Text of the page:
Although the examples in this article use MINGW32 (a Windows based Git client) , all concepts remain the same for all operating systems . Particularly , Linux users shouldn’t have any problem to adapt this guide to their operating system .
Here comes the interesting part of the public-key authentication process :
- Generating keys on our local machine . The generated keys will be stored into our $HOME directory into a hidden folder (dot folder) with the name of .ssh
- Open the public-key file (which was created in previous step) and copy it’s content to your GitHub’s account administration panel . Login to GitHub -> Account-Settings -> SSH-keys -> Add-SSH-Keys .
- Let’s clone a repository and configure git to use public-key authentication . Notice : we use https to clone the repository , then we add a new origin address , it will use the git protocol (ssh) . No password asked
- Another example : Cloning a repository using the git protocol . Notice : this time we don’t have to change the origin address . No password asked .
If you are using a single GitHub account , then your journey is finished here . Readers that have multiple GitHub accounts and want to setup public-key authentication for multiple accounts should continue reading this article .
The concept is as follows , until now , our key-pair is stored into $HOME/.ssh directory . As we will have multiple ssh key-pairs , we have to create multiple sub-irectories into $HOME/.ssh . Each sub-directory should contain the key-pairs for a specific GitHub account . Into $HOME/.ssh we will create a file with the name of config which will list the position of each key-pair (in which sub-directory it is located ) . Here follows an example of my config file
#Default GitHub account Host github.com HostName github.com User git IdentityFile ~/.ssh/personal-keysn/id_rsa Host bobsponge.com HostName github.com User git IdentityFile ~/.ssh/bobsponge/id_rsa Host goofy.com HostName github.com User git IdentityFile ~/.ssh/goofy/id_rsa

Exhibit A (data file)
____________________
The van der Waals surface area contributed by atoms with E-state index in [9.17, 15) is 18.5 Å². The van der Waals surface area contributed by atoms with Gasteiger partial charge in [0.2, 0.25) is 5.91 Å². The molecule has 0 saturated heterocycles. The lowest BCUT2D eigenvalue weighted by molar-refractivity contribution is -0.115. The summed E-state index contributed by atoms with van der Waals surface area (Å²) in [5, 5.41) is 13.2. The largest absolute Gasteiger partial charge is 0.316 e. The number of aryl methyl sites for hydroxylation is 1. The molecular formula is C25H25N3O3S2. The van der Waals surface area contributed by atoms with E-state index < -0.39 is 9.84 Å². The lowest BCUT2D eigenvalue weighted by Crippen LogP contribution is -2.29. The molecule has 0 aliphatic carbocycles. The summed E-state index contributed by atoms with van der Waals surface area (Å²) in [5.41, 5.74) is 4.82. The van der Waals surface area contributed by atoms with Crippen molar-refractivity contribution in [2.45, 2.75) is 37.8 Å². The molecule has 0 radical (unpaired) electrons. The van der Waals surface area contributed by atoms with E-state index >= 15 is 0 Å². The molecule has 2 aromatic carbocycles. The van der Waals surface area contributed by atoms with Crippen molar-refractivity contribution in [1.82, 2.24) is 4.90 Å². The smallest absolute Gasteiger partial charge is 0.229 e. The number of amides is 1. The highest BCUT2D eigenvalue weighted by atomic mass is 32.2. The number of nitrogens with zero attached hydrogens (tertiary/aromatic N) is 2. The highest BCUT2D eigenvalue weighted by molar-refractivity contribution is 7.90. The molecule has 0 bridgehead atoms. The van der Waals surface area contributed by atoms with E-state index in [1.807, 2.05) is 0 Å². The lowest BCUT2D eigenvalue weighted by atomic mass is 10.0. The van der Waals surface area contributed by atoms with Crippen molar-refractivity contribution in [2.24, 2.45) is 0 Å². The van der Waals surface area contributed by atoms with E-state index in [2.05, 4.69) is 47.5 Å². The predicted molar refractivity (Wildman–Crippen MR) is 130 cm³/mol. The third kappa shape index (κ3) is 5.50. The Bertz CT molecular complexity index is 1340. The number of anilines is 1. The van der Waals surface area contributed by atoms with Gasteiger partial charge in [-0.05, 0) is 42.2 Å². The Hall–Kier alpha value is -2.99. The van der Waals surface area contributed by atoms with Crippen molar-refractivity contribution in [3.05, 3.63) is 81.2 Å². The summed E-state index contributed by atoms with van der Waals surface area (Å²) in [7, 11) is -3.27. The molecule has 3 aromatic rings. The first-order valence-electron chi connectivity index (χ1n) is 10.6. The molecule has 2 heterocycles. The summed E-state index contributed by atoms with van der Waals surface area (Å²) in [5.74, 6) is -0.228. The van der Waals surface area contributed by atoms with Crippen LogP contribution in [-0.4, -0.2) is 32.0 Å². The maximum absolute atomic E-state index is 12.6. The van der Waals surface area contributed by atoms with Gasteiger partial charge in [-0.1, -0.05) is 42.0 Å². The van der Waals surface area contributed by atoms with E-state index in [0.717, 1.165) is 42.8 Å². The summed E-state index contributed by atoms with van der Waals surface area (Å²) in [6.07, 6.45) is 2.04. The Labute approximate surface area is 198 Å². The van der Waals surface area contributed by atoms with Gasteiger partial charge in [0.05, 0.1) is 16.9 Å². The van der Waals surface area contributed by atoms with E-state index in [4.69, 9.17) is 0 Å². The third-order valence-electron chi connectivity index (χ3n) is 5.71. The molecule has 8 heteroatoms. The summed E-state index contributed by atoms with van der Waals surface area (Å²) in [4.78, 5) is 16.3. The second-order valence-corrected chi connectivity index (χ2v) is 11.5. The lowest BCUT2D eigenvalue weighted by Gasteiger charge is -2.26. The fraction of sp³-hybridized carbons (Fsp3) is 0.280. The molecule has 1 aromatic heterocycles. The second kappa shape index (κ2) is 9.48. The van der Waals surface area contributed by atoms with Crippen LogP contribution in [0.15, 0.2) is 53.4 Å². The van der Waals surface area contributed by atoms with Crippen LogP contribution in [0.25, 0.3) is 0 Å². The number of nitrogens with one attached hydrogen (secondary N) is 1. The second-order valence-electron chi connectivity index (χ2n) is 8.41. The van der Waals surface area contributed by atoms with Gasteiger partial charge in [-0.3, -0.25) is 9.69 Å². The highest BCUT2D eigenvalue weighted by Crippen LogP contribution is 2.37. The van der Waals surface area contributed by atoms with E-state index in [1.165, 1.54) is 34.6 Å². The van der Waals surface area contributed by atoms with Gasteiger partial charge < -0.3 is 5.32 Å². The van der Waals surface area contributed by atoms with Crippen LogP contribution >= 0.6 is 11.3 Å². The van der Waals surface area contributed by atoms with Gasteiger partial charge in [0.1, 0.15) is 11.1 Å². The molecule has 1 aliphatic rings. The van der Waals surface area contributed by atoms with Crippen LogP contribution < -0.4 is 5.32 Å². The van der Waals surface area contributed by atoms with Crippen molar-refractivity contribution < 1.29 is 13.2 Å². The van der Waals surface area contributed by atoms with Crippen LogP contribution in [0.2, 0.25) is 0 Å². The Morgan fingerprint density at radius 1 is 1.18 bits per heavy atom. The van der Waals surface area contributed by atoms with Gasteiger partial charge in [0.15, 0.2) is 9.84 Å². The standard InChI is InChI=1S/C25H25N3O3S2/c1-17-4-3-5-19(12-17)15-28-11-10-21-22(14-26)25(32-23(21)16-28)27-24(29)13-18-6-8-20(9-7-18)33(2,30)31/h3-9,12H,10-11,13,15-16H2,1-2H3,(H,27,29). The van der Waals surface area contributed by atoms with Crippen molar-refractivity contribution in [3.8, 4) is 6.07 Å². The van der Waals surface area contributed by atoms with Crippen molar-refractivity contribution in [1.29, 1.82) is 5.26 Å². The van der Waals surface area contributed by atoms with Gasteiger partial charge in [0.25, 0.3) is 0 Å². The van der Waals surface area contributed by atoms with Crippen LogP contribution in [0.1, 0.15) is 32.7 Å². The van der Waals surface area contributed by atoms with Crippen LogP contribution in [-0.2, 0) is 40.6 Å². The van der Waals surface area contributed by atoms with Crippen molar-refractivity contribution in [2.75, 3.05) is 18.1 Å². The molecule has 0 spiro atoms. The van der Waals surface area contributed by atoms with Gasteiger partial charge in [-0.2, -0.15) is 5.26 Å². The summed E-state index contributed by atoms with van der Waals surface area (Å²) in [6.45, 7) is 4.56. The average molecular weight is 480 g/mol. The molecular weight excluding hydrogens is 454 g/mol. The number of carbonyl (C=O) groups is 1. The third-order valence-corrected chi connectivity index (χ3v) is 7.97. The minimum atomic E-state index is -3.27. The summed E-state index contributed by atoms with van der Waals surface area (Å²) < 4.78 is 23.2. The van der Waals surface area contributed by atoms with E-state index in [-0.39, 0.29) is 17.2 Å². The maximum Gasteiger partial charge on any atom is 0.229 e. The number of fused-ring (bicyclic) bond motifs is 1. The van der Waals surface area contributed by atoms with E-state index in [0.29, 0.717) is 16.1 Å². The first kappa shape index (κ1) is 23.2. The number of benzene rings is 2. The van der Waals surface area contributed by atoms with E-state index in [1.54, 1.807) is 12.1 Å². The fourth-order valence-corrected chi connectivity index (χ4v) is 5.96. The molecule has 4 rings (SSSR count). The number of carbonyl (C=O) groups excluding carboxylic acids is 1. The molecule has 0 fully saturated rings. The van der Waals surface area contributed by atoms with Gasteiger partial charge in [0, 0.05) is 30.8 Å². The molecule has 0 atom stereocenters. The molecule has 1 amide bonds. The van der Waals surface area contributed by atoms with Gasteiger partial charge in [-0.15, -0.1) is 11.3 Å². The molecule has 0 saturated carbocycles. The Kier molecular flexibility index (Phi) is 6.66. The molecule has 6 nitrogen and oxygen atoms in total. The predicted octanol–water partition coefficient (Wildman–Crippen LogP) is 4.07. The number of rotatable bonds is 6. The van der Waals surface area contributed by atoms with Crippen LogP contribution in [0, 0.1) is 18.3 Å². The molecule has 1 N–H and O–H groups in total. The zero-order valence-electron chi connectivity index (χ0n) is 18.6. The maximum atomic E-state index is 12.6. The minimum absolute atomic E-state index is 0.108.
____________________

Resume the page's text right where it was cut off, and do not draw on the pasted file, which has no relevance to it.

Hope the structure of config is self-explanatory , Host defines a custom designation (it will be used later to configure Git ) and IdentityFile defines the position of the key-pair (which folder these keys are located) . Create a sub-folder into $HOME/.ssh move your existing key-pair into this sub-directory (the name of the sub-directories is up to you ) . Re-create new keys (as described in step-2 of this article) and move those keys in a separate sub-directory . I have created three sub-directories for my three GitHub accounts , the final directory structure is as follows (I know , those are funny names ) :
Of course , the content of each public key should be copied to the relevant GitHub account (as demonstrated on step-3 of this article) . The following trick can be used to verify that everything is setup correctly :
Notice the -i command-line option , it defines the position (folder) of each key-pair . GitHub respond with a “successfully authenticated ” message . Let’s demonstrate how to connect to one of our GitHub accounts . While on a single public-key authentication mechanism the URL would be email@example.com:GitAcount/repositoryName.git , a multiple public-key authentication is as follows : firstname.lastname@example.org:GitAccount/repositoryName.git (email@example.com is replaced by firstname.lastname@example.org) . Of course , bobsponge reflects the name of the sub-directory which contains the relevant key-pairs . The Git-client will match the configuration directives defined into $HOME/.ssh/conf file with a sub-directory and it will load the relevant private key . With the private key loaded , it will produce a signature , which will be used to authenticate to GitHub’s server .